If I had been a kid then I think my poster would have been Farrah Fawcett in that red swimsuit. (if you are going to dream, dream big! Given my choice of the two, she wins hands down. Fancy car or Farrah in my bedroom, hmmmm? Yep, no contest there, sorry boys. ) Nothing against the car, though they never interested me.

      2
  2. Sheffieldcortinacentre

    Me to had a very large poster of a black one plus another which had 3 on it black,red,white with ” decisions” beneath it.
    I’ve never been a supercar fan but the use of one in the opening scenes of the cannonball run seemed to perfectly fit the up yours attitude to the double nickel speedlimit

    6
  3. Too late

    Me” Too”

    1
    • Dusty Stalz

      Great, now we have the grammar police here.

      7
  4. Dave

    How’d you folks get my phone to play Jan Hammer when I clicked on this?

    4
  5. Coventrycat

    Mine was the Alpine radio poster with a red one. The cars that I have seen at shows are driven by seniors, and watching them trying to get out – even with help – will make you cringe.

    6
    • Danh

      Ditto with Alpine!

    • t-bone Bob

      Yep, Alpine poster with a red one. Still have it.

  6. CanuckCarGuy

    Thought these were awesome cars back in the day…but like the fluorescent suspenders and t-shirts, they just don’t carry the same appeal now.

    2
  7. ccrvtt

    To me the whole point of the Countach was to be outrageous. It was both an impossible dream and a monumental put-on. Adrienne Barbeau’s traffic ticket scene in the Cannonball Run summed it up perfectly.

    It’s the extremes in culture that help to advance our thinking. A Countach is a creature of whimsy and playfulness that reminds us not to take ourselves too seriously.

    We should be grateful to people like Feruccio Lamborghini and Marcello Gandini for giving us these touchstones of sheer imagination.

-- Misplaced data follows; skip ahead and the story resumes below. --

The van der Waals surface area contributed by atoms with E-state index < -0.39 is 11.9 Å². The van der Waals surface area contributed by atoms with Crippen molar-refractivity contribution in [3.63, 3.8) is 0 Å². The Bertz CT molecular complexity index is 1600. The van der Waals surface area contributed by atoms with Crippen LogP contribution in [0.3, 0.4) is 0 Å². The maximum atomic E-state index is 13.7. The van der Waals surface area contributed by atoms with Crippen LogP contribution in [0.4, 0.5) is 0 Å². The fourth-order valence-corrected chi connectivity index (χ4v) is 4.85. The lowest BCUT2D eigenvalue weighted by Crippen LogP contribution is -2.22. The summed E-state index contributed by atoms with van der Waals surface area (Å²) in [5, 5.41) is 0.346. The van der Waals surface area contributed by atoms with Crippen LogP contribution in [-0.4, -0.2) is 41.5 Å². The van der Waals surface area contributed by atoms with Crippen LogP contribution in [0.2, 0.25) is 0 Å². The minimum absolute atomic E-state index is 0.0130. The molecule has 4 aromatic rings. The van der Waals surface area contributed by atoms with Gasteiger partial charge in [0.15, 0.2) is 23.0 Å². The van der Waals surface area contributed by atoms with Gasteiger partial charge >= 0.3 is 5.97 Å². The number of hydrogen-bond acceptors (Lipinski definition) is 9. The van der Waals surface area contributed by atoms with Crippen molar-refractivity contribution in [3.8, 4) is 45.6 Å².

BTW – I have a poster of a C6R hanging in my garage. And I have a VERY pretty wife…

    8
  8. Rex Kahrs Member

    I have my own testosterone, and don’t need this goofy looking transformer to prove anything to anybody. Sorry about your pen!s if you do!

    • Dave

      Glad to see the “Transformers” reference. The rest of it I’m missing somehow.
      Maybe it’s because I’ve reached the age where excess testosterone drastically increases my prostate cancer risk, but why bother perusing the site?

      I used to love walking around junkyards when I was a kid. 60 years have passed…the junkyards are all gone and walking isn’t a given anymore. This lets me remember those days which, by the way, is good mental exercise for those of us with early onset Alzheimers.

      4
  9. Jeremy

    Oh yeah, the girls ripping around in the Countach on Cannonball run. Music to the ears as it rows through the gears, bumping redline! Mmmm…

    3
  10. JoeNYWF64

    Those rear tires are $891 at tire rack – each.

    7
  11. JohnU

    Alot of jealousy in this weeks posts….

    3
  12. Bakyrdhero Member